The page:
I just happened to be the first acharya in Russia to study at our Institute and receive such a degree, but otherwise it’s not anything special. It just means that I finished my course of study and I listened to the lectures and passed the exams.
BDG: Your education combines Tibetan and Russian traditions in Buddhist studies. What are the differences between these educational systems, and is it difficult to combine them?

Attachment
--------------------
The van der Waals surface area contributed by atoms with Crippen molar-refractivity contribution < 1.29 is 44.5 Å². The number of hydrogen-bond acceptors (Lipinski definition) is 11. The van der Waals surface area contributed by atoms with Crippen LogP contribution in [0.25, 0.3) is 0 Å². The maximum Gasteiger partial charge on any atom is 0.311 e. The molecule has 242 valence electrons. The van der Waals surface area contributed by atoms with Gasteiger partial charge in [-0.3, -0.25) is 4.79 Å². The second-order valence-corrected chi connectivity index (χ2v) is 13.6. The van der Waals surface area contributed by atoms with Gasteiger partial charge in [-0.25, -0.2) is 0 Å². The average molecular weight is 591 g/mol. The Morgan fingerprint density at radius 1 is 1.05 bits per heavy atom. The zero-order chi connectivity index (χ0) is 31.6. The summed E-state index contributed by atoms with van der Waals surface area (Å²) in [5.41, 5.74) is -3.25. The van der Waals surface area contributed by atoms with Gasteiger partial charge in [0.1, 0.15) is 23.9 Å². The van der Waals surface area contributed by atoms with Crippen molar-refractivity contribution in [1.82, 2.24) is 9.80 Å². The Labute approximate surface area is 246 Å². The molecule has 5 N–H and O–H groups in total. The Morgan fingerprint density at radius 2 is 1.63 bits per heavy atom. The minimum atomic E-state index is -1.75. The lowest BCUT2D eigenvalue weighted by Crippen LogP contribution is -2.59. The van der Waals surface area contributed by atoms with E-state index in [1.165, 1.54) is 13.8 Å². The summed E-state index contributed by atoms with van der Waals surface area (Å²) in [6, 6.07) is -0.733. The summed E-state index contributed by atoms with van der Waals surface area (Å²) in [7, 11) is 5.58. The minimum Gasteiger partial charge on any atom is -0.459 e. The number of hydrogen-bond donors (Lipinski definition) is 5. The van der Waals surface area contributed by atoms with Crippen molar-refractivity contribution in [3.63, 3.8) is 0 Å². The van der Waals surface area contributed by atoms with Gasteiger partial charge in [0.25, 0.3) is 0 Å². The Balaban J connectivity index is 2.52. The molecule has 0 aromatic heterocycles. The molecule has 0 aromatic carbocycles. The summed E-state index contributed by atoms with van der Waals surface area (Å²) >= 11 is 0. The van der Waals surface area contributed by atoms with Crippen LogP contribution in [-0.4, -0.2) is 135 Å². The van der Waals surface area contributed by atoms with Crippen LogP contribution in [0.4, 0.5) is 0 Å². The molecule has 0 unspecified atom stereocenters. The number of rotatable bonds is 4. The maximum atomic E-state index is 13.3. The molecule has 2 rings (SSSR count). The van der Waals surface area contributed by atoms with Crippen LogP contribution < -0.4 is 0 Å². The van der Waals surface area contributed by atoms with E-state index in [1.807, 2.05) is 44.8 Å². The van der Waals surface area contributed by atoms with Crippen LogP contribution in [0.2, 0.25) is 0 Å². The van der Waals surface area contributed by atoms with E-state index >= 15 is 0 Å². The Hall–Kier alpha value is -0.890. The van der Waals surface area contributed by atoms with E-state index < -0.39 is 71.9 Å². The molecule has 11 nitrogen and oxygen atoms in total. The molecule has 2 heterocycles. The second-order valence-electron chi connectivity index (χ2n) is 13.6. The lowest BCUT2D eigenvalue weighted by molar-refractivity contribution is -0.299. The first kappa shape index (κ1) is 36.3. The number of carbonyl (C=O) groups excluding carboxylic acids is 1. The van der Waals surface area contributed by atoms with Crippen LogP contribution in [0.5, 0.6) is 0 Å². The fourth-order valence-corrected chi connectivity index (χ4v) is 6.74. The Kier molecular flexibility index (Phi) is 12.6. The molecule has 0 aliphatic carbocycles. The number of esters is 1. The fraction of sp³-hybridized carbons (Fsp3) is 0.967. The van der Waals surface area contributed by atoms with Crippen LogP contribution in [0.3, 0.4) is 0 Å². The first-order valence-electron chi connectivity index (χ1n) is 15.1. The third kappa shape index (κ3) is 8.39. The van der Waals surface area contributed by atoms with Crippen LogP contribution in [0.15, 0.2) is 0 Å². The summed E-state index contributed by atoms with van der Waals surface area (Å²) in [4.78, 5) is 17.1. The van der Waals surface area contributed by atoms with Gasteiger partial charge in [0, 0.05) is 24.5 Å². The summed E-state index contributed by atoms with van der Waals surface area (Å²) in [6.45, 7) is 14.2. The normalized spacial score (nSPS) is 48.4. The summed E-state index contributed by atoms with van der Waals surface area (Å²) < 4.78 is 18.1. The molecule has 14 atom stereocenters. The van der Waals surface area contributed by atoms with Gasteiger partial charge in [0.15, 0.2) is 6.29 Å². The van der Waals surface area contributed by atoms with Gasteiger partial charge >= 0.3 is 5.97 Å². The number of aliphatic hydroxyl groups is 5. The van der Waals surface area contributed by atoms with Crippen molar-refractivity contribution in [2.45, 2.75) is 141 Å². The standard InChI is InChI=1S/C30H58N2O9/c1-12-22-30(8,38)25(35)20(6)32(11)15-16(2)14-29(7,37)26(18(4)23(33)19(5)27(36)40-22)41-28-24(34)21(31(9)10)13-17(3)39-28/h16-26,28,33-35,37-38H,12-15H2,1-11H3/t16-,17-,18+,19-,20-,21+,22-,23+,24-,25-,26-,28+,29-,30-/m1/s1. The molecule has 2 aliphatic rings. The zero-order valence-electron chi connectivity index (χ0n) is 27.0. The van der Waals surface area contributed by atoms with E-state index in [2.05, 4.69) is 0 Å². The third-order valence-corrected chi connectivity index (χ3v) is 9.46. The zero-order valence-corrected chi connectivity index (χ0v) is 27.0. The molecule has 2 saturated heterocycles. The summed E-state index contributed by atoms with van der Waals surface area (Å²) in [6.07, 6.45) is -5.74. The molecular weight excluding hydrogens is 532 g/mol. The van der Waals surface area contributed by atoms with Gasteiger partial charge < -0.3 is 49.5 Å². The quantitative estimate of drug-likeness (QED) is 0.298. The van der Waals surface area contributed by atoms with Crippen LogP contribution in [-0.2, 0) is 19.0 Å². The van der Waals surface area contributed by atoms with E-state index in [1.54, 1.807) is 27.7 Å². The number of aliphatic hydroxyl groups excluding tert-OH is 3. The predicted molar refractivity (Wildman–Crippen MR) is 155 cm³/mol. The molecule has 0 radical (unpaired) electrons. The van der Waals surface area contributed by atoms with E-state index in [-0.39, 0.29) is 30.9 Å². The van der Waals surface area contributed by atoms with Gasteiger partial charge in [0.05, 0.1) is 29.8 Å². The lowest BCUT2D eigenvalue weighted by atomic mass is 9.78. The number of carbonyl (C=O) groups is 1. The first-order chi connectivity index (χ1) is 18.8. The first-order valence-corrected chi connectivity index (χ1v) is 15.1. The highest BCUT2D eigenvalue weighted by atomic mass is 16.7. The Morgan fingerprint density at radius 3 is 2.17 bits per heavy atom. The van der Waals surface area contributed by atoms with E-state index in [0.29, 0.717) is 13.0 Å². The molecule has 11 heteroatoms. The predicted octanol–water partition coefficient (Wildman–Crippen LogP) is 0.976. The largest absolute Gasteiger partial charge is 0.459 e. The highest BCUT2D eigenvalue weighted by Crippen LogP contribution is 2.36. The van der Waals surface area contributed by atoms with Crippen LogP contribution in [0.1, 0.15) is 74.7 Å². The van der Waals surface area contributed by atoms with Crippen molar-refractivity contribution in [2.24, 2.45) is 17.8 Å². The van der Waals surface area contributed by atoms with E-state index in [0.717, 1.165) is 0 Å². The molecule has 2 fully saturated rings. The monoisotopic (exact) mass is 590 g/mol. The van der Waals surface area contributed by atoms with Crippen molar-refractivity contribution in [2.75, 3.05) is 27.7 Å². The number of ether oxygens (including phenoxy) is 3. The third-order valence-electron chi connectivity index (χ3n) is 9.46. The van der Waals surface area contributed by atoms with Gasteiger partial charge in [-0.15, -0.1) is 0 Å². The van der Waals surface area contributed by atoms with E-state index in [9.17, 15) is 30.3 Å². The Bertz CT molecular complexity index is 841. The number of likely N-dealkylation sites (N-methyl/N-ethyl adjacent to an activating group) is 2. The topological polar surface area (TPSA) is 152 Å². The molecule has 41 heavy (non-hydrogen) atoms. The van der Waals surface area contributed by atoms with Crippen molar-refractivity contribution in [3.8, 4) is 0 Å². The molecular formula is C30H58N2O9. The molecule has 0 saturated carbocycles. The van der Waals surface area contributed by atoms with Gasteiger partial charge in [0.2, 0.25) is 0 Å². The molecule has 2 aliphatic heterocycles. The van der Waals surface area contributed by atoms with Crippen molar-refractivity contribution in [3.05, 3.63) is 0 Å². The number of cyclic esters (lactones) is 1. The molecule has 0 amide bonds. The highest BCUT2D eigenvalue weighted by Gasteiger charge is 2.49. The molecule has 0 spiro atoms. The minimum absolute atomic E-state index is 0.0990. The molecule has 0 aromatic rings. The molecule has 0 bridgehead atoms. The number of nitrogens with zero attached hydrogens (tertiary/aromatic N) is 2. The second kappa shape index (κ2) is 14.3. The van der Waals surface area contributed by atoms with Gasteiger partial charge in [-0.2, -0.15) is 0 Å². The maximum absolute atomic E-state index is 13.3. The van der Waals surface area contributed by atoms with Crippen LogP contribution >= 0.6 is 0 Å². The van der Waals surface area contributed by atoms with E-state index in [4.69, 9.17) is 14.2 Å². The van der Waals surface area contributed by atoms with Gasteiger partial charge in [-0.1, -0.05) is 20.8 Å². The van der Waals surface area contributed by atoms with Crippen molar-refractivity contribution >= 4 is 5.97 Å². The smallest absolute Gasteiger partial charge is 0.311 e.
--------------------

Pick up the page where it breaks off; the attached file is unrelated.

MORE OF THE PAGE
BM: Before I went to India, I studied for some time in Russia, in my native place. I stayed in a Buddhist temple that was previously the house of a lady who donated it to the Buddhist temple. I stayed there for one year. During this time, in 1994, we would read books on Buddhism translated from English and Tibetan into Russian. Fortunately, I had an opportunity to learn something about Buddhism in Russian. Then I went to study in India. When I returned from India, I studied in Saint Peterburg State University. I had very good opportunity to see things from a different angle—from the side of Western academic studies, which was very influential and gave me a lot of insight and knowledge.